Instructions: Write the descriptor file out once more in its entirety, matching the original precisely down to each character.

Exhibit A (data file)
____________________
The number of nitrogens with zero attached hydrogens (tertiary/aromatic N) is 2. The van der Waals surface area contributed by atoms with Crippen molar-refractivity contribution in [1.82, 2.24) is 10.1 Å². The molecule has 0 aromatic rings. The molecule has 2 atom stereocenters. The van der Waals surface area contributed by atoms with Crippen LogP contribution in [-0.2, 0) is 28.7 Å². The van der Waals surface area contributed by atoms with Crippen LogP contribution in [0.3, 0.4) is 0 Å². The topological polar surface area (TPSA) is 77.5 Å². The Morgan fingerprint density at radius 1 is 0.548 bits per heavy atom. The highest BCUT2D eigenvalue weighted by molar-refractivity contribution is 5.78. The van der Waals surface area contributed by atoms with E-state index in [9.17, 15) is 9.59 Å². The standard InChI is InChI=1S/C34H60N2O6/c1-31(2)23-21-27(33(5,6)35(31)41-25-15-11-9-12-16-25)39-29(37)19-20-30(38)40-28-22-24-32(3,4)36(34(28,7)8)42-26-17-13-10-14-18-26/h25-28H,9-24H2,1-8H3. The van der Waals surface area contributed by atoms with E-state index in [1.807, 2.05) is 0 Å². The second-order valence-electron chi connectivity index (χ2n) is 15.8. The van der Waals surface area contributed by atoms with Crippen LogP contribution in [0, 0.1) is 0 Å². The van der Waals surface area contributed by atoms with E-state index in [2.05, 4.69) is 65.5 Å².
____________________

The number of nitrogens with zero attached hydrogens (tertiary/aromatic N) is 2. The van der Waals surface area contributed by atoms with Crippen molar-refractivity contribution in [1.82, 2.24) is 10.1 Å². The molecule has 0 aromatic rings. The molecule has 2 atom stereocenters. The van der Waals surface area contributed by atoms with Crippen LogP contribution in [-0.2, 0) is 28.7 Å². The van der Waals surface area contributed by atoms with Crippen LogP contribution in [0.3, 0.4) is 0 Å². The topological polar surface area (TPSA) is 77.5 Å². The Morgan fingerprint density at radius 1 is 0.548 bits per heavy atom. The highest BCUT2D eigenvalue weighted by molar-refractivity contribution is 5.78. The van der Waals surface area contributed by atoms with E-state index in [9.17, 15) is 9.59 Å². The standard InChI is InChI=1S/C34H60N2O6/c1-31(2)23-21-27(33(5,6)35(31)41-25-15-11-9-12-16-25)39-29(37)19-20-30(38)40-28-22-24-32(3,4)36(34(28,7)8)42-26-17-13-10-14-18-26/h25-28H,9-24H2,1-8H3. The van der Waals surface area contributed by atoms with E-state index in [1.807, 2.05) is 0 Å². The second-order valence-electron chi connectivity index (χ2n) is 15.8. The van der Waals surface area contributed by atoms with Crippen LogP contribution in [0, 0.1) is 0 Å². The van der Waals surface area contributed by atoms with E-state index in [2.05, 4.69) is 65.5 Å².